Testimony came mostly from public defenders who expressed concerns about labeling and stigmatizing young offenders as gang members in court. A council analyst said he didn’t think the proposal was ready for a vote. But to Lambert’s surprise, Ferguson called for a vote on the motion. The vote was two in favor (Ferguson and Joe McDermott) and two against (Lambert and Larry Gossett). And Dunn, a co-sponsor of the motion, was absent, having left the meeting shortly before Ferguson insisted on a vote.
In a tie vote the motion essentially died in committee.
Ferguson sent out his news release, saying Dunn’s “dismal voting record was on full display” at the meeting. He pointed to a Seattle Times article that confirmed that Dunn had missed more full council votes (491) than any other member during his tenure. He also noted that Dunn had left early during last week’s joint city-county hearing on a proposed new sports arena.
But Lambert had a different take on the events. She said she told Ferguson the issue was not supposed to come up for a vote; she said she agreed to a courtesy hearing on the motion because Ferguson was eager to move the idea forward. But she, too, had concerns about the wisdom of creating a gang court and wanted to see more data, particularly from a study being conducted by the Center for Children & Youth Justice that was due by the year’s end. And, she said, Dunn had a meeting scheduled elsewhere that afternoon.
Although the committee agenda listed the gang-court study for a possible vote, Lambert said that was a mistake by her staff.
Ferguson “was told months ago Reagan had a meeting and there wasn’t supposed to be a vote,” she said. Ferguson’s news release about Dunn was “just Bob having a temper tantrum,” she said, because the motion did not pass.
Dunn noted that he stayed at the committee meeting for about an hour, voted on two matters, and left for a campaign-related meeting with the Washington State Medical Association. He missed two other votes: one to accept a report on the county’s automated fingerprint system; another to approve a new contract between the county and the employees in the Department of Adult and Juvenile Detention.
“What happened was Ferguson saw me leave and forced a vote,” Dunn said. “To me that’s unethical legislating.”
Dunn said he would’ve voted against the motion as crafted because of the skeptical testimony and lack of data from Yakima about its experience with a gang court. He said Ferguson should have asked him how to secure his vote and “worked it like every other piece of legislation.”
Gossett, who supports Ferguson’s campaign for attorney general but opposed the study, said he wasn’t aware of any agreement not to hold a vote Tuesday.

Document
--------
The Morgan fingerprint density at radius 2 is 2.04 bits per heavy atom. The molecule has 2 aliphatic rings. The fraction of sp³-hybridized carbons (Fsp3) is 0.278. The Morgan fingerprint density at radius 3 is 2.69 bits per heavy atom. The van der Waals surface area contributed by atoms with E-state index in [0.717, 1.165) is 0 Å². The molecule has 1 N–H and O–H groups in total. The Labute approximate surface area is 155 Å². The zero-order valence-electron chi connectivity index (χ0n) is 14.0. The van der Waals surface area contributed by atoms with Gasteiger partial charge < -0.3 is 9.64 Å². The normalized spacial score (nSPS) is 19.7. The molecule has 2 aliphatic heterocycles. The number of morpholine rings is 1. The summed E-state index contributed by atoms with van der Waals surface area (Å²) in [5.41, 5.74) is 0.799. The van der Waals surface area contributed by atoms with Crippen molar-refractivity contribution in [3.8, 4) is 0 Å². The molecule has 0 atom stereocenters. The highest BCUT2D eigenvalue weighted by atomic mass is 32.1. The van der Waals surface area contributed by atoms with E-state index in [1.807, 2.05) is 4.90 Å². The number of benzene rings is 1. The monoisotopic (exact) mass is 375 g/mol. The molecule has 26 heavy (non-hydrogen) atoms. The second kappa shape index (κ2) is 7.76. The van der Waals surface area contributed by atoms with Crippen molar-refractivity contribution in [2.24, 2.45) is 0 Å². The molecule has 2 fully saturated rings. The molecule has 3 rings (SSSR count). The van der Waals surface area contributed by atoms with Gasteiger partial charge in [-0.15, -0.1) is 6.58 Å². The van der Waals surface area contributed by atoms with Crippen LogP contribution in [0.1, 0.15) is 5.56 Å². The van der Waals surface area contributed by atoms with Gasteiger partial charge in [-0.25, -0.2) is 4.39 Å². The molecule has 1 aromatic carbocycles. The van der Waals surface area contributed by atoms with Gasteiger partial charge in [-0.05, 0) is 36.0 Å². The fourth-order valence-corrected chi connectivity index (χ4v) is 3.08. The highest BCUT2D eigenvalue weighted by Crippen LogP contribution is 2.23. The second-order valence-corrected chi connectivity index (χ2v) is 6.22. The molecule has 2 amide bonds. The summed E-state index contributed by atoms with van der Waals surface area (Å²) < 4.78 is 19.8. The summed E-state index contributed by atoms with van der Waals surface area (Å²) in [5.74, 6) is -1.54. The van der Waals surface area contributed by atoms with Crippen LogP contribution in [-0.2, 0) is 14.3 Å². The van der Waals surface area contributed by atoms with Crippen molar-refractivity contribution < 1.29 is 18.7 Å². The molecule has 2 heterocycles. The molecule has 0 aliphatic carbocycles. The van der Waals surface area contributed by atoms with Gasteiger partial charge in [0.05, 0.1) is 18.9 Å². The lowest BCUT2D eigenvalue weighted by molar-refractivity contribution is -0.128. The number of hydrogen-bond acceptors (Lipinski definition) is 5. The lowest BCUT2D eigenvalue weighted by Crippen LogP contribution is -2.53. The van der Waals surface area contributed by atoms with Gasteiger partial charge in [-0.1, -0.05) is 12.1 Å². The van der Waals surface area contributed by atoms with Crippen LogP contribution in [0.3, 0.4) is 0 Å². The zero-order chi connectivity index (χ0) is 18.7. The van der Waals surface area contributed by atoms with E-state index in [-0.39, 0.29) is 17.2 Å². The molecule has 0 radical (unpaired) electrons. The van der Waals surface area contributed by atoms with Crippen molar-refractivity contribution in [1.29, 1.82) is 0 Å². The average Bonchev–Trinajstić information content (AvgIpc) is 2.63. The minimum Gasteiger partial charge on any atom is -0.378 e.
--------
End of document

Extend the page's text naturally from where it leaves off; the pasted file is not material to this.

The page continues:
Ferguson stood by his actions, saying he pushed a vote because he thought it was important to get the study going. “Other folks may want to wait. I’m not interested in waiting to address the gang problem,” he said.
He didn’t realize Dunn had left the meeting for good, he said. But he added: “He had other priorities that afternoon; he has to defend that.”
As for the purported agreement with Lambert, Ferguson said: “The facts are straightforward. The item was listed for possible action.”
What about the staff report that the motion wasn’t ready yet? “Our job is to make independent judgments, not listen to staff reports,” he said.
And in a related note, Ferguson has criticized Dunn’s voting record in a YouTube ad that uses footage from TVW, the state’s version of C-SPAN. TVW has long had a policy forbidding use of its footage for political campaigns, and has castigated Ferguson for going against that. Ferguson maintains that it’s legal to use the footage and he will continue to because “voters are entitled to see it.”
There is a footnote to all of this. Dunn’s full-council voting record was the worst when the Times did its analysis last month, based on records through the first-quarter of 2012. But more recent records that include the second-quarter of this year show that Jane Hague eclipsed Dunn for the worst record with 502 missed full-council votes, while Dunn held at 491, now second-worst.
July 23, 2012 at 5:00 PM
The Metropolitan King County Council could vote as early as next week on a proposal to invest up to $80 million to build a sports arena in Seattle.
In a move that surprised some council members, Budget Chair Joe McDermott pushed Monday for the proposal to move from his oversight committee to the full council for its action.
After nine committee meetings on the proposal, he said it is time for all nine council members to focus on the deal.
McDermott’s move was unusual because his budget committee did not vote on the arena deal. McDermott said if he waited until his next committee meeting in late August, the full council might not get the proposal until Labor Day. And by pushing the proposal to the full council now, he will clear the decks for his committee to focus on its primary duty, which is working on the county budget, he said.
But Councilmember Pete von Reichbauer said if McDermott had the votes to move it out of his committee he probably would have already. Instead, von Reichbauer believes McDermott wants to put pressure on skeptical Seattle City Council members by moving the proposal through the county. “That’s the only reason,” said von Reichbauer, who has called for a public vote on the proposal.
McDermott said that’s not the case.
The County Council voted 8-0 to take up the proposal Monday. von Reichbauer said he doubted it would be approved next week.
The legislation before the council would approve $5 million in bonds for the project if investors led by Chris Hansen land just an NBA team; if investors bring both NBA and NHL teams to the arena the county obligation would grow to $80 million.